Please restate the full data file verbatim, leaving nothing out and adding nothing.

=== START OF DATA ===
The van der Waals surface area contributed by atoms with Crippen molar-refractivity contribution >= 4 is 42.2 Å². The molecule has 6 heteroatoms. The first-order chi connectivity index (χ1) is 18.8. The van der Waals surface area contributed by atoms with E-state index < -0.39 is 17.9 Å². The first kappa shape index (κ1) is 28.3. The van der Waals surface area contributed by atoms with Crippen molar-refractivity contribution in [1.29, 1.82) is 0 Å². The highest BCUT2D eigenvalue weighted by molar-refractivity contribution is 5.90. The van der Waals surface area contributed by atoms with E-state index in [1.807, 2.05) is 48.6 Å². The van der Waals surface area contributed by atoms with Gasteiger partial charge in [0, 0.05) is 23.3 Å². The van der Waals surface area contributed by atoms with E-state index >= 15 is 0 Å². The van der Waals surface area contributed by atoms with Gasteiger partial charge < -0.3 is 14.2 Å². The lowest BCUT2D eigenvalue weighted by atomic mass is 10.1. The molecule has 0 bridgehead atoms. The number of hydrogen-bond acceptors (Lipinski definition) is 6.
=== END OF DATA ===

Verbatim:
The van der Waals surface area contributed by atoms with Crippen molar-refractivity contribution >= 4 is 42.2 Å². The molecule has 6 heteroatoms. The first-order chi connectivity index (χ1) is 18.8. The van der Waals surface area contributed by atoms with E-state index < -0.39 is 17.9 Å². The first kappa shape index (κ1) is 28.3. The van der Waals surface area contributed by atoms with Crippen molar-refractivity contribution in [1.29, 1.82) is 0 Å². The highest BCUT2D eigenvalue weighted by molar-refractivity contribution is 5.90. The van der Waals surface area contributed by atoms with E-state index in [1.807, 2.05) is 48.6 Å². The van der Waals surface area contributed by atoms with Gasteiger partial charge in [0, 0.05) is 23.3 Å². The van der Waals surface area contributed by atoms with E-state index >= 15 is 0 Å². The van der Waals surface area contributed by atoms with Gasteiger partial charge < -0.3 is 14.2 Å². The lowest BCUT2D eigenvalue weighted by atomic mass is 10.1. The molecule has 0 bridgehead atoms. The number of hydrogen-bond acceptors (Lipinski definition) is 6.